Research Experiences for Undergraduates in
Mobile Cyber-Physical Systems

The site is co-funded by the Department of Defense in partnership with the NSF REU program

An Overview

The main research theme of this opportunity is in the general area of Mobile Cyber-Physical Systems. A Mobile CPS refers to a system composed of physical and computation components that are mobile and can communicate over a network. A swarm of robots is an example of a Mobile CPS. Users roaming with their cell phones is another example of a mobile CPS. Here are few example applications:

  • Target tracking, search and rescue and border control
  • Intelligent transportation systems and vehicular networks
  • Sensing with mobile nodes
The following is a list of ongoing projects that participants can be involved in. Each project is led by one the mentors.

Delay-Tolerant Control (led by Dr. Chen)

Mobile devices in a CPS form a network that does not guarantee the existence of paths to deliver packets as they may move in different directions and with different speeds to execute different tasks. When two devices move within each other's transmission range during a period of time, we say they made a contact or met with each other. When they move out of their transmission ranges, the connection is lost. If there is no contact with the next host, the packet to be delivered needs to be stored in the local buffer of the current host until the connection is reestablished. Thus, the network has the store-and-forward or delay tolerant characteristic. The mobility of the devices brings challenges to the delivery of control and measurement signals, which are crucial to the effectiveness of the system. If these signals cannot be delivered before certain deadlines, the tasks carried in the commands and the measurement data will lose their timeliness and may not match the current needs and state of the system.

A rudimentary method to guarantee the timely delivery in a mobile CPS is flooding. However, it results in a large number of copies of packets in the CPS and thus consumes a high amount of energy and bandwidth which will increase the cost of routing. Therefore, our goal in this project is to develop a delay-tolerant routing protocol to minimize the cost of routing under the constraint that certain percentage (say x) of the control and measurement signals reach their intended destinations within their deadlines.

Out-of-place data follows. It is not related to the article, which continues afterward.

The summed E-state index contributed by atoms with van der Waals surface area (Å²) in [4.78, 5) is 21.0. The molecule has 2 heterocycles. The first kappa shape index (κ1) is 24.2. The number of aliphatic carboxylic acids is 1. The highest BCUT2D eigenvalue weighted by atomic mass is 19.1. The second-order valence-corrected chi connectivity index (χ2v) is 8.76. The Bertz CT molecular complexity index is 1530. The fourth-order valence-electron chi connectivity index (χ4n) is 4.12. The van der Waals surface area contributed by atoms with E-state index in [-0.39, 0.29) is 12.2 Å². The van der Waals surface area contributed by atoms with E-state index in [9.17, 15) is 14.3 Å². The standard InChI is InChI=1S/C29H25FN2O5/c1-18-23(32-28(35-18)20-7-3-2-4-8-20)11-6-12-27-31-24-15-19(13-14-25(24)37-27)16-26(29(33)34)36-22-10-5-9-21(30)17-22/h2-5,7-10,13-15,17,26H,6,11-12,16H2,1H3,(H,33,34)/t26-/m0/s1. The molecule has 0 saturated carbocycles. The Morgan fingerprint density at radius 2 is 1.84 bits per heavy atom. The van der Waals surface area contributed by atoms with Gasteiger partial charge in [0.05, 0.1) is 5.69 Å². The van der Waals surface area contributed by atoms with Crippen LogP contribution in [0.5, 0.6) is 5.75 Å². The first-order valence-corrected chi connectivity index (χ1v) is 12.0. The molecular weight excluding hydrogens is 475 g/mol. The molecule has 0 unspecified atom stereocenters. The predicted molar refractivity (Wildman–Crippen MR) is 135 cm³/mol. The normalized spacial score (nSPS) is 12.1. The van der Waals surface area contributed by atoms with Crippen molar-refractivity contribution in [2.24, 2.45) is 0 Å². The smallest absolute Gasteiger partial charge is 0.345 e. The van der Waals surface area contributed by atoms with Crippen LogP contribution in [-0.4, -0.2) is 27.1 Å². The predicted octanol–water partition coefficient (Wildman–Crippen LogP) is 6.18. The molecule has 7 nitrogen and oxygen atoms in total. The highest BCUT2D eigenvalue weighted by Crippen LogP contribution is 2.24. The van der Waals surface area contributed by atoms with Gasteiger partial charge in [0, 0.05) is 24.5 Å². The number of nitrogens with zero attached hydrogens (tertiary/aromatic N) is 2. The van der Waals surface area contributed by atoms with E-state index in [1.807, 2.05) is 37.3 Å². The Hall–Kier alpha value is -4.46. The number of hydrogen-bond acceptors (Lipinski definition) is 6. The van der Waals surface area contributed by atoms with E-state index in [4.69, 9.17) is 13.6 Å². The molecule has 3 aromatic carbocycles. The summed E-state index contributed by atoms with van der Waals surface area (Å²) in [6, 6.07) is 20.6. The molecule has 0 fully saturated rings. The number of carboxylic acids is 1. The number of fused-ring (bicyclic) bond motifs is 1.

Project Plan: Our plan for this project includes the following tasks: (1) In the first two weeks, the students will learn how to develop a comprehensive information model to capture historical statistics of the network which will be used in the routing process. (2) In the next three weeks, the students will work on designing a delay-tolerant routing protocol for mobile CPSs so that x of the control commands and measurement data can reach the destination within their deadlines with a minimal cost. The protocol will use the information model developed. (3) In the remaining weeks, the students will conduct simulations to test the performance of our routing protocol. They will experiment with different values of x, the deadlines and the cost incurred to understand the tradeoffs among them.

Trustworthy Collaborative Computing (led by Dr. Gu)

As mobile devices are gaining more computational capabilities, they are forming a collaborative mobile CPS platform with which they can jointly share and utilize their computational, storage and networking resources to accomplish the assigned tasks. However, such collaboration is threatened by attackers, who can easily locate mobile devices in field, capture them and obtain the firmware.